Identifying Veterans at highest risk for suicide

Preventing Veteran Suicide


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Devising ways to prevent Veteran suicides is front and center on the minds of VA officials. An average of 20 Veterans a day are taking their own lives, a rate that has been holding steady in recent years. Studies have shown that former service members are more likely than non-Veterans to commit suicide.

One of VA’s prevention efforts is an outreach program aimed at predicting who may be at highest risk for suicide and intervening before a suicide occurs.

The program is REACH VET, or Recovery Engagement and Coordination for Health – Veterans Enhanced Treatment. It uses predictive modeling and medical record data to identify Veterans at highest risk for suicide. The model includes such variables as demographics, use of VA services, and medications. Once a Veteran is identified, his or her VA mental health specialist or clinician checks on the Veteran’s well-being and reviews that a person’s treatment plan to determine if enhanced care is needed.

Dr. Sara Landes, a clinical psychologist at the Central Arkansas Veterans Healthcare System, (pictured above) is leading a study to examine the implementation of REACH VET. The program, launched in April 2017, is now in use at all VA medical centers. It’s run by VA’s Office of Mental Health and Suicide Prevention (OMHSP).

“VA has long been a leader in suicide prevention efforts,” Landes says. “REACH VET represents an innovative program to identify Veterans at risk for negative outcomes. It allows providers to re-evaluate or re-engage Vets in care to address their needs.”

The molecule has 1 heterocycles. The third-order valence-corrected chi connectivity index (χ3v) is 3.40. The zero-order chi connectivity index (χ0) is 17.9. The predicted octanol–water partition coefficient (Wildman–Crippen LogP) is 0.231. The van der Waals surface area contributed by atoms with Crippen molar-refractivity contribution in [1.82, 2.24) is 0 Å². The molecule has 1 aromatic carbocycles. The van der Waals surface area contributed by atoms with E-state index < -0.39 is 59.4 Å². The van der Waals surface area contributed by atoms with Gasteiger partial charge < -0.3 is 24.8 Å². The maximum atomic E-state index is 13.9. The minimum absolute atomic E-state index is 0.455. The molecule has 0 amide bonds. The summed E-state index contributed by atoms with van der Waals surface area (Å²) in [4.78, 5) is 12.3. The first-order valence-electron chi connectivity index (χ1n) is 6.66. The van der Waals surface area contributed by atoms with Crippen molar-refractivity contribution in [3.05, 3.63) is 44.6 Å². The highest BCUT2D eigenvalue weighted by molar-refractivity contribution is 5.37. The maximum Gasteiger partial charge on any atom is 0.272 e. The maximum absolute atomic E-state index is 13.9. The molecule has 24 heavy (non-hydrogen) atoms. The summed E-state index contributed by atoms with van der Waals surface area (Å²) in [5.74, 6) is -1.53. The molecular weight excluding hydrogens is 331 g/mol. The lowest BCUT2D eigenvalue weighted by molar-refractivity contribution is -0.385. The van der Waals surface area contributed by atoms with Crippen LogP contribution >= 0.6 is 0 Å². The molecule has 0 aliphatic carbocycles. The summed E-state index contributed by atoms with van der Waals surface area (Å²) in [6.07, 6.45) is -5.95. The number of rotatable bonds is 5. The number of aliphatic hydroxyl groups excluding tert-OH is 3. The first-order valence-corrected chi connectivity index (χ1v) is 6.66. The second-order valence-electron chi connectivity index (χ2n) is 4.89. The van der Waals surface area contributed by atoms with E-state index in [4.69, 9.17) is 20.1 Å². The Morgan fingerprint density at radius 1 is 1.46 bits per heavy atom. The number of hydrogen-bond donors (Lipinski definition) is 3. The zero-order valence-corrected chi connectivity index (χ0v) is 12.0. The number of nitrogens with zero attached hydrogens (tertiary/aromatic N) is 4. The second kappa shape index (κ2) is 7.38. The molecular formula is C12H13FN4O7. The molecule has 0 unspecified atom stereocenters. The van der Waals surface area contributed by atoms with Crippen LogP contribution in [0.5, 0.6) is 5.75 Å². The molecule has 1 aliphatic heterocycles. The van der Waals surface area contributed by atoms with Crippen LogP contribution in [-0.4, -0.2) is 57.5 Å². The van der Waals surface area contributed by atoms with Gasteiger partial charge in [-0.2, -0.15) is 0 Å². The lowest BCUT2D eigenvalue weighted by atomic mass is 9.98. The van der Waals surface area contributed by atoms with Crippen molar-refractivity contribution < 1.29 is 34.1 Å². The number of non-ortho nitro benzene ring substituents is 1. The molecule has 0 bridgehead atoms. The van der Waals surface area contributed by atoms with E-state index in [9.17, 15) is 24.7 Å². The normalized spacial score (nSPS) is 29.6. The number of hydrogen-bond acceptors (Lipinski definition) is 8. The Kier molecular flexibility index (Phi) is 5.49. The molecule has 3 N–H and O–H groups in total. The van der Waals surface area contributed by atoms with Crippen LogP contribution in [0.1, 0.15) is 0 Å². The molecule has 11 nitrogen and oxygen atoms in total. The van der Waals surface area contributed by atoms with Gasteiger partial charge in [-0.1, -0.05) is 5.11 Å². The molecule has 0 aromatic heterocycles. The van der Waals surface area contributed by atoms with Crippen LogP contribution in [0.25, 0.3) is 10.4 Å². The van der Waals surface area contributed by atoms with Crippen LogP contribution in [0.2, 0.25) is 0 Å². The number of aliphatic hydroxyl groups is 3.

Program is acceptable and feasible

Landes is focusing on the implementation of REACH VET at 28 VA sites. She says preliminary findings about the impact of REACH VET on Veteran outcomes are “promising but not definitive.” In its first year, the program identified 30,000 Veterans who are at risk for suicide.

“Early reports from the field demonstrated positive feedback from Veterans,” says Landes, who is also an assistant professor at the University of Arkansas. “We have initial data to support that the program is acceptable and feasible.”

REACH VET is producing information that will inform VA facilities of their patients who are in the top 0.1 percent tier of suicide risk. Early results show the program is having a positive impact on Veterans: more health and mental health care appointments; declines in missed appointments; fewer inpatient mental health admissions; and lower all-cause mortality.